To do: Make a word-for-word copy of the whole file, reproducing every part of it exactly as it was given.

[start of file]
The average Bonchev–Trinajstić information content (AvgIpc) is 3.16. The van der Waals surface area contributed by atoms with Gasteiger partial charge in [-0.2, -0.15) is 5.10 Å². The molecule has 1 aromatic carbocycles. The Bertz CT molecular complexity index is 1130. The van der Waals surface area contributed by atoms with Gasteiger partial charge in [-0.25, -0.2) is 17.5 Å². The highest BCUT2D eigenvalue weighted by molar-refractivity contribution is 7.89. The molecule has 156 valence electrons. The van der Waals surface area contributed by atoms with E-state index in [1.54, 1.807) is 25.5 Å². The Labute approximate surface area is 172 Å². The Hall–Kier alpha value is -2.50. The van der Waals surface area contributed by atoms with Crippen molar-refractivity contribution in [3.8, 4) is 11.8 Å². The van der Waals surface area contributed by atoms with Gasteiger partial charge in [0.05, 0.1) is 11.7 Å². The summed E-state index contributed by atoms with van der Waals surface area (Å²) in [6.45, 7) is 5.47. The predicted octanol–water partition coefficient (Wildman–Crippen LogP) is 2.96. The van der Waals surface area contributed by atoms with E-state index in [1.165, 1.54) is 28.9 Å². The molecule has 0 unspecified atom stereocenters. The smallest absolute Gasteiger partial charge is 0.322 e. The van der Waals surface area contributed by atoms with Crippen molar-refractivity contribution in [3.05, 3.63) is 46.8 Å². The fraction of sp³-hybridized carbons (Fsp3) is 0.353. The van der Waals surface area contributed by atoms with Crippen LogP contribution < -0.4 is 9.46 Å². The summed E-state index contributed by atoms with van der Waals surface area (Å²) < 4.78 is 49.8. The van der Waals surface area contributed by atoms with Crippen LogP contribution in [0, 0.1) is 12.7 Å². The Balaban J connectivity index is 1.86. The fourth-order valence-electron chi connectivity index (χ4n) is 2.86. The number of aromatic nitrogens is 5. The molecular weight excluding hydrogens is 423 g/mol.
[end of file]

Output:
The average Bonchev–Trinajstić information content (AvgIpc) is 3.16. The van der Waals surface area contributed by atoms with Gasteiger partial charge in [-0.2, -0.15) is 5.10 Å². The molecule has 1 aromatic carbocycles. The Bertz CT molecular complexity index is 1130. The van der Waals surface area contributed by atoms with Gasteiger partial charge in [-0.25, -0.2) is 17.5 Å². The highest BCUT2D eigenvalue weighted by molar-refractivity contribution is 7.89. The molecule has 156 valence electrons. The van der Waals surface area contributed by atoms with E-state index in [1.54, 1.807) is 25.5 Å². The Labute approximate surface area is 172 Å². The Hall–Kier alpha value is -2.50. The van der Waals surface area contributed by atoms with Crippen molar-refractivity contribution in [3.8, 4) is 11.8 Å². The van der Waals surface area contributed by atoms with Gasteiger partial charge in [0.05, 0.1) is 11.7 Å². The summed E-state index contributed by atoms with van der Waals surface area (Å²) in [6.45, 7) is 5.47. The predicted octanol–water partition coefficient (Wildman–Crippen LogP) is 2.96. The van der Waals surface area contributed by atoms with E-state index in [1.165, 1.54) is 28.9 Å². The molecule has 0 unspecified atom stereocenters. The smallest absolute Gasteiger partial charge is 0.322 e. The van der Waals surface area contributed by atoms with Crippen molar-refractivity contribution in [3.05, 3.63) is 46.8 Å². The fraction of sp³-hybridized carbons (Fsp3) is 0.353. The van der Waals surface area contributed by atoms with Crippen LogP contribution < -0.4 is 9.46 Å². The summed E-state index contributed by atoms with van der Waals surface area (Å²) < 4.78 is 49.8. The van der Waals surface area contributed by atoms with Crippen LogP contribution in [0, 0.1) is 12.7 Å². The Balaban J connectivity index is 1.86. The fourth-order valence-electron chi connectivity index (χ4n) is 2.86. The number of aromatic nitrogens is 5. The molecular weight excluding hydrogens is 423 g/mol.